A place for Drachenwald's scribes to hang out, learn, discuss and critique each others work.

Wednesday, September 01, 2010

EDIT - added scan Viscounty from Insulae Draconis coronet tourney

This Coronet tourney marked a new step for me - doing a peerage scroll, as the first viscounty for Insulae Draconis was handed out.
The first prince and princess requested a charter layout, distributed by the hand of their Majesties (as there were no previous princes and princesses for it to come from) and an authentic wording (w00t!).
They also asked that there be space on the scroll for all event attendees to sign it, as witnesses of the event, modelled on a 10th c. charter (an intriguing document in its own right).
Since their Majesties Ulfr and Caoimhe couldn't attend the event in Ireland, they will sign the scroll in October, when they attend Crown, and I can ship it to their Excellencies' new home in An Tir. (Sadly for us, her Excellency was offered an excellent role in academia in her first homeland, and their stepping-down was their last event in Drachenwald.)
The exemplar I chose was the Domesday book, the copy kept at the Public Record Office. There are only very small photos of exemplar pages online, so I searched through several, and enlarged and enhanced them to try to see distinctive features of the hand.
Here's the two I used most often as models - to make it big enough, I put the Westminster text (left) on my laptop desktop image, and kept the computer on!

This scroll would not look completely like the original, because the one I was making was not in Latin, and didn't use the dozens of abbreviations that the Domesday book does. I discussed adding Latin text with Robert, and decided a single language, even if it wasn't historic, was better than the quotes - exerpts of Latin in an English text are correct for 15th c texts, but not one this early.
The features I aimed to reproduce were:
- the early Carolingian hand, with a few variations, esp. the diagonal-ascender 'd' and the symbol for 'and' which looks like a large arabic numeral 7.
- the spacing - this spacing looks downright leisurely, as if you don't have the entire country to survey! Of course, this is the good copy, not the working draft.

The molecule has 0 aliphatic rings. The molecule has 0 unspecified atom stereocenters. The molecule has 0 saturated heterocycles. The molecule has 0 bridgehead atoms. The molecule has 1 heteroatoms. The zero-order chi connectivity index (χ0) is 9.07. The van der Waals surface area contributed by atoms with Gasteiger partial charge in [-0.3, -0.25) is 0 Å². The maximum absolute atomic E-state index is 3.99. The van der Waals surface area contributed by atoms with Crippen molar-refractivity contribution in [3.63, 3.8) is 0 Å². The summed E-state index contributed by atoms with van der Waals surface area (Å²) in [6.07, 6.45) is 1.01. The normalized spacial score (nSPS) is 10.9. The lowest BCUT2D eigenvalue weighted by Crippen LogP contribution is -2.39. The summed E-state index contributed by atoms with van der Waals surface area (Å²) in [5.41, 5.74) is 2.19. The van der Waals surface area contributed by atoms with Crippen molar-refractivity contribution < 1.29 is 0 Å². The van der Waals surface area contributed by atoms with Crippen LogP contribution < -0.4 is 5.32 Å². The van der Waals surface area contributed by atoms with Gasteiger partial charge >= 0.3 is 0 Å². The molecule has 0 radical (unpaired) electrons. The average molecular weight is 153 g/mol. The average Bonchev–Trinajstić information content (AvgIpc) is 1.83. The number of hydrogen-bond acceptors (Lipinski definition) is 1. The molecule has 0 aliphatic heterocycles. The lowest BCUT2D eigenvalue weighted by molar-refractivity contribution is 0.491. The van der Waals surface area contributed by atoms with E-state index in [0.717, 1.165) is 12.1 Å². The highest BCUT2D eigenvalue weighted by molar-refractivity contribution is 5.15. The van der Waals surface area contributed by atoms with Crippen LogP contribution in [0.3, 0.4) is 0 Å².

I didn't quite achieve the spaciousness of the script, but I did work on it, trying a couple of different line spacings before committing to one that put more space between lines than within lines (4mm between, 3mm line height for body of letters)
- the odd effect of the 'all caps' - individual names and place names are in what my calligraphy bible calls 'Roman Rustic' capital letters. My 'all caps' weren't very reliable, so I stuck to only putting God's name in all caps, but practicing my capitals to get the hand right.
- putting a red line through the place names! It looks like a modern strikethrough, and I really wasn't sure about this step, but it is the way the place names were 'highlighted' in the original, and so I took a deep breath and did it anyway, and it works.
The text is crafted by my lord Robert of Canterbury, cribbed from the Magna Carta (an excellent early 13th c source!) basically emphasising that the new viscount and viscountess are affirmed in their titles, their current rights and privileges are preserved, and they won't be taxed more than they are already, unless the king needs personal ransoming, in which case, as nobles, they'll have to cough up the money. :-) The full text is on his wiki, Forsooth.
Please do read it, it's lovely, and Lord Asbiorn the herald took great pleasure in reading it in it entirety.
One pic of the scroll - and two scans - I haven't figure out how to combine them yet.


Racaire said...

the first word that came to my mind: "coooooool" :)

Eva Elisabeth said...

It's beautiful, I wish I had realized that when they were asking for the scroll to be signed that they meant everyone, I assumed they were looking for the Peers or perhaps the Baron's and Baroness'. It was beautiful and I really enjoyed hearing it read aloud.

Will said...

We love it!!!!